(As a somewhat amusing side note, for a long time, this is what I thought that the compiler did. When I discovered otherwise, I filed #20489. But then I wrote a commit with the message “do not try to fix #20489”, and GH promptly closed the issue in response (doh). So then I forgot about it until recently. Doh!)

Conclusion

None as of yet. Obviously I would have preferred to have based the semantics on ==, as you can probably tell, but I’m not sure what’s the best thing to do now, given that pattern matching on constants in its current form has been stable for some time.


#2

Some statistics. These are all the constants in patterns used by rustc and standard library.
115 free constants, 0 associated constants (inherent associated constants can currently be used in patterns)
109 constants with built-in types, 6 constants with user defined types

rustc: x86_64-pc-windows-gnu/stage1/bin/rustlib/x86_64-pc-windows-gnu/lib/libfmt_macros
rustc: x86_64-pc-windows-gnu/stage1/bin/rustlib/x86_64-pc-windows-gnu/lib/libsyntax
Const pat(96839: NO_EXPANSION) codemap::ExpnId
Const pat(96840: COMMAND_LINE_EXPN) codemap::ExpnId
Const pat(104601: COMMAND_LINE_SP) codemap::Span
Const pat(126050: token::SELF_KEYWORD_NAME) ast::Name
Const pat(216296: NO_EXPANSION) codemap::ExpnId
rustc: x86_64-pc-windows-gnu/stage1/bin/rustlib/x86_64-pc-windows-gnu/lib/librustc_front
rustc: x86_64-pc-windows-gnu/stage1/bin/rustlib/x86_64-pc-windows-gnu/lib/librustc_llvm
rustc: x86_64-pc-windows-gnu/stage1/bin/rustlib/x86_64-pc-windows-gnu/lib/librustc_back
rustc: x86_64-pc-windows-gnu/stage1/bin/rustlib/x86_64-pc-windows-gnu/lib/librustc_data_structures
rustc: x86_64-pc-windows-gnu/stage1/bin/rustlib/x86_64-pc-windows-gnu/lib/librustc
Const pat(44975: ast::DUMMY_NODE_ID) u32
Const pat(45139: ast::DUMMY_NODE_ID) u32
Const pat(149428: ROOT_CODE_EXTENT) middle::region::CodeExtent
rustc: x86_64-pc-windows-gnu/stage1/bin/rustlib/x86_64-pc-windows-gnu/lib/librustc_borrowck
rustc: x86_64-pc-windows-gnu/stage1/bin/rustlib/x86_64-pc-windows-gnu/lib/librustc_platform_intrinsics
rustc: x86_64-pc-windows-gnu/stage1/bin/rustlib/x86_64-pc-windows-gnu/lib/librustc_typeck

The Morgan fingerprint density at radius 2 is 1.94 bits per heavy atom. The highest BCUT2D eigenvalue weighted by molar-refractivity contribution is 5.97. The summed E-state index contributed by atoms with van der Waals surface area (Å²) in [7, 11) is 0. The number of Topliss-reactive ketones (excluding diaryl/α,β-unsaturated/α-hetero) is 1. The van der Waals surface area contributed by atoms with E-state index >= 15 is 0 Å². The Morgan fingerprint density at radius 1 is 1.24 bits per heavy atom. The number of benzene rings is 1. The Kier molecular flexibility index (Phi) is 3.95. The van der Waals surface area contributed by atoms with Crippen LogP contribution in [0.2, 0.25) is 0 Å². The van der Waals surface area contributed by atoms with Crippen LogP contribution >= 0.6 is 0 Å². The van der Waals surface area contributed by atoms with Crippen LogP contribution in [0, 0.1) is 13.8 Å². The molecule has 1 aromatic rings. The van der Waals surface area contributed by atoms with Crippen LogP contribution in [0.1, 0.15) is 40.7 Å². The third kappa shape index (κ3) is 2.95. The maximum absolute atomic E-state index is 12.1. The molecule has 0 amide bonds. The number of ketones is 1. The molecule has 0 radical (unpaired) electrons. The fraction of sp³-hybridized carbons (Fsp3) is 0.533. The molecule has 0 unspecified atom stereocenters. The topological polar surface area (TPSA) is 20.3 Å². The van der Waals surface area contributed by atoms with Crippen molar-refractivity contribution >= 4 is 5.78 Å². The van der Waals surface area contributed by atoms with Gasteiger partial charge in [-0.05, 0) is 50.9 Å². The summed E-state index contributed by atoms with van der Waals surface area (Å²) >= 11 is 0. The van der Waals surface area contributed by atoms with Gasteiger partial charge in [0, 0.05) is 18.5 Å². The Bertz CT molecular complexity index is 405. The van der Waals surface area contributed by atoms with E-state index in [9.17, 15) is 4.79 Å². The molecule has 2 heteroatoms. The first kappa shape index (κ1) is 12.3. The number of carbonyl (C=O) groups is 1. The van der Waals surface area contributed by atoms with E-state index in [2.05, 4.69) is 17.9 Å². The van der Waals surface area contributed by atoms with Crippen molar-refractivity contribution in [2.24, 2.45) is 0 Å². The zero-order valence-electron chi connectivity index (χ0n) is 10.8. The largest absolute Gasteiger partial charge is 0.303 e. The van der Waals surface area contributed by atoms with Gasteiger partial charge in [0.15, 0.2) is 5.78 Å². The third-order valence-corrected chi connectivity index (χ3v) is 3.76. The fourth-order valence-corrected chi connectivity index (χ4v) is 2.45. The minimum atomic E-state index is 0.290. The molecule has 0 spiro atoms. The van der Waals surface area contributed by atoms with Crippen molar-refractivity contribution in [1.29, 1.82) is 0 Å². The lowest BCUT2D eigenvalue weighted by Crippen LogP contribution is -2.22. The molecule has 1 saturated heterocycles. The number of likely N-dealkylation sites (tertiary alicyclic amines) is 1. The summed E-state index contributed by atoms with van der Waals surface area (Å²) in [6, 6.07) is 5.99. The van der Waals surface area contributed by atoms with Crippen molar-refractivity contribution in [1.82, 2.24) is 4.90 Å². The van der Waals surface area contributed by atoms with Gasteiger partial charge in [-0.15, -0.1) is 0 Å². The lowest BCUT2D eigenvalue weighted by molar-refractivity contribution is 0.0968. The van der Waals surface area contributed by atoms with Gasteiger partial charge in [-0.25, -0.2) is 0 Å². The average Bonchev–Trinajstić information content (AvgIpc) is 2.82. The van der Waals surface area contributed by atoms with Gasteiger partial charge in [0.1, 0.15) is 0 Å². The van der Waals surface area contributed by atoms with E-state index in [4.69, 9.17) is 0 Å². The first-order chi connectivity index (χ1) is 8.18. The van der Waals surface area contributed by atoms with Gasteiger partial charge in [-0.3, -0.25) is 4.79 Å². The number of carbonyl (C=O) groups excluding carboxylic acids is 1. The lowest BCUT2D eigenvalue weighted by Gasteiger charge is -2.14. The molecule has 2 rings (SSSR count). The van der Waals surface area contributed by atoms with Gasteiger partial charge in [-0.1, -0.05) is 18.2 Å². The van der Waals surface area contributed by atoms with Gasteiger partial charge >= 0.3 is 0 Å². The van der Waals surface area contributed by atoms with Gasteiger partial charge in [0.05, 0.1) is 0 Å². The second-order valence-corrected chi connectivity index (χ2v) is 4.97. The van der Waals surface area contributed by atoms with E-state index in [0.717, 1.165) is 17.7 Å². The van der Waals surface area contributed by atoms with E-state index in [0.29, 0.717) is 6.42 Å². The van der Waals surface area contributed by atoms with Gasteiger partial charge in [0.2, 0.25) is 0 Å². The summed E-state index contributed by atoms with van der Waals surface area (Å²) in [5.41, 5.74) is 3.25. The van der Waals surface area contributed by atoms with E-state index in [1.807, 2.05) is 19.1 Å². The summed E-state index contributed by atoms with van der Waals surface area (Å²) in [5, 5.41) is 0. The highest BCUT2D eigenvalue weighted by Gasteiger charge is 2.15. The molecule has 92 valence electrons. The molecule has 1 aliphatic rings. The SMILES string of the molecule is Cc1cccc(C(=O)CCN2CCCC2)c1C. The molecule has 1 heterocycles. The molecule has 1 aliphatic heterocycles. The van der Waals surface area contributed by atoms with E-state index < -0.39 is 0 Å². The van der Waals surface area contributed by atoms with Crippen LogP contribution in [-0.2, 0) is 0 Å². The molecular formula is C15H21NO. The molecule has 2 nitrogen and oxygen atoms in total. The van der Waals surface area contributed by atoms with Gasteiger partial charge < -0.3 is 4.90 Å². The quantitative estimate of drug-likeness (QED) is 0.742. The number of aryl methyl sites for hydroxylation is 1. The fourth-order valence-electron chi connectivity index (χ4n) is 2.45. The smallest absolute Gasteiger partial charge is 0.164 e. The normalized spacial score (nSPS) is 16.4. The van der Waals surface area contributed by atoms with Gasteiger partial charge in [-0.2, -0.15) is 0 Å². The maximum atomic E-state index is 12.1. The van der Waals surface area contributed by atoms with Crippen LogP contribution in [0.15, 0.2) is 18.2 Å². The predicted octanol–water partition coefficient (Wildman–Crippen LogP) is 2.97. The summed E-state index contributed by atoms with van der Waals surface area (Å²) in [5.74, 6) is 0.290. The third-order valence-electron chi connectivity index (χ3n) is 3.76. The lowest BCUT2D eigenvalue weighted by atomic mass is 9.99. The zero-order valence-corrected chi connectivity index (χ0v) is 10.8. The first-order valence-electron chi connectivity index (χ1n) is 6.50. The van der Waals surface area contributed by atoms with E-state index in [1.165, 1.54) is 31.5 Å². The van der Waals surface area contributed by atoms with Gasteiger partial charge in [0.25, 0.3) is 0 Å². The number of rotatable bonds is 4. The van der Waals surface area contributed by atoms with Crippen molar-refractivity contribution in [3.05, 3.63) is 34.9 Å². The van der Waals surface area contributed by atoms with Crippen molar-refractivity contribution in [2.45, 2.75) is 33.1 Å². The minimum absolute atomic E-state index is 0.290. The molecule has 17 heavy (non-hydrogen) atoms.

rustc: x86_64-pc-windows-gnu/stage1/bin/rustlib/x86_64-pc-windows-gnu/lib/librustc_mir
rustc: x86_64-pc-windows-gnu/stage1/bin/rustlib/x86_64-pc-windows-gnu/lib/librustc_resolve
rustc: x86_64-pc-windows-gnu/stage1/bin/rustlib/x86_64-pc-windows-gnu/lib/librustc_trans
rustc: x86_64-pc-windows-gnu/stage1/bin/rustlib/x86_64-pc-windows-gnu/lib/librustc_privacy
Const pat(3067: ast::DUMMY_NODE_ID) u32
rustc: x86_64-pc-windows-gnu/stage1/bin/rustlib/x86_64-pc-windows-gnu/lib/librustc_lint
rustc: x86_64-pc-windows-gnu/stage1/bin/rustlib/x86_64-pc-windows-gnu/lib/librustc_driver
rustc: x86_64-pc-windows-gnu/stage1/bin/rustlib/x86_64-pc-windows-gnu/bin/rustc.exe
rustc: x86_64-pc-windows-gnu/stage2/bin/rustlib/x86_64-pc-windows-gnu/lib/libcore
Const pat(1027: EXP_MASK) u32
Const pat(1031: EXP_MASK) u32
Const pat(2031: EXP_MASK) u64
Const pat(2035: EXP_MASK) u64
Const pat(138158: WRITING) usize
Const pat(138160: UNUSED) usize
Const pat(138378: WRITING) usize
Const pat(138812: UNUSED) usize
Const pat(170006: TAG_CONT_U8) u8
Const pat(170014: TAG_CONT_U8) u8
Const pat(170021: TAG_CONT_U8) u8
Const pat(170029: TAG_CONT_U8) u8
Const pat(170123: TAG_CONT_U8) u8
Const pat(170124: TAG_CONT_U8) u8
Const pat(170132: TAG_CONT_U8) u8
Const pat(170133: TAG_CONT_U8) u8
Const pat(170140: TAG_CONT_U8) u8
Const pat(170141: TAG_CONT_U8) u8
rustc: x86_64-pc-windows-gnu/stage2/bin/rustlib/x86_64-pc-windows-gnu/lib/liblibc
rustc: x86_64-pc-windows-gnu/stage2/bin/rustlib/x86_64-pc-windows-gnu/lib/librand
rustc: x86_64-pc-windows-gnu/stage2/bin/rustlib/x86_64-pc-windows-gnu/lib/liballoc_system
rustc: x86_64-pc-windows-gnu/stage2/bin/rustlib/x86_64-pc-windows-gnu/lib/liballoc
rustc: x86_64-pc-windows-gnu/stage2/bin/rustlib/x86_64-pc-windows-gnu/lib/librustc_unicode
rustc: x86_64-pc-windows-gnu/stage2/bin/rustlib/x86_64-pc-windows-gnu/lib/libcollections
rustc: x86_64-pc-windows-gnu/stage2/bin/rustlib/x86_64-pc-windows-gnu/lib/liballoc_jemalloc
rustc: x86_64-pc-windows-gnu/stage2/bin/rustlib/x86_64-pc-windows-gnu/lib/libstd
Const pat(1817: NEG_INFINITY) f32
Const pat(2832: NEG_INFINITY) f64
Const pat(6363: EMPTY_BUCKET) u64
Const pat(48186: EMPTY) usize
Const pat(48190: DISCONNECTED) usize
Const pat(48199: DATA) usize
Const pat(48352: EMPTY) usize
Const pat(48356: DATA) usize
Const pat(48397: DISCONNECTED) usize
Const pat(48507: DATA) usize
Const pat(48508: EMPTY) usize
Const pat(48510: DISCONNECTED) usize
Const pat(48539: DATA) usize
Const pat(48540: DISCONNECTED) usize
Const pat(48541: EMPTY) usize
Const pat(48564: DISCONNECTED) usize
Const pat(48565: EMPTY) usize
Const pat(48568: DATA) usize
Const pat(48613: EMPTY) usize
Const pat(48617: DATA) usize
Const pat(48621: DISCONNECTED) usize
Const pat(48628: DISCONNECTED) usize
Const pat(48701: EMPTY) usize
Const pat(48703: DATA) usize
Const pat(48715: DISCONNECTED) usize
Const pat(48730: DISCONNECTED) usize
Const pat(48810: EMPTY) usize
Const pat(48812: DATA) usize
Const pat(48814: DISCONNECTED) usize
Const pat(48825: EMPTY) usize
Const pat(48847: DATA) usize
Const pat(48851: DISCONNECTED) usize
Const pat(50635: DISCONNECTED) isize
Const pat(50791: DISCONNECTED) isize
Const pat(51006: DISCONNECTED) isize
Const pat(51182: DISCONNECTED) isize
Const pat(51971: DISCONNECTED) isize
Const pat(52233: DISCONNECTED) isize
Const pat(52382: DISCONNECTED) isize
Const pat(52520: DISCONNECTED) isize
Const pat(52674: DISCONNECTED) isize
Const pat(64823: DW_EH_PE_absptr) u8
Const pat(64827: DW_EH_PE_uleb128) u8
Const pat(64832: DW_EH_PE_udata2) u8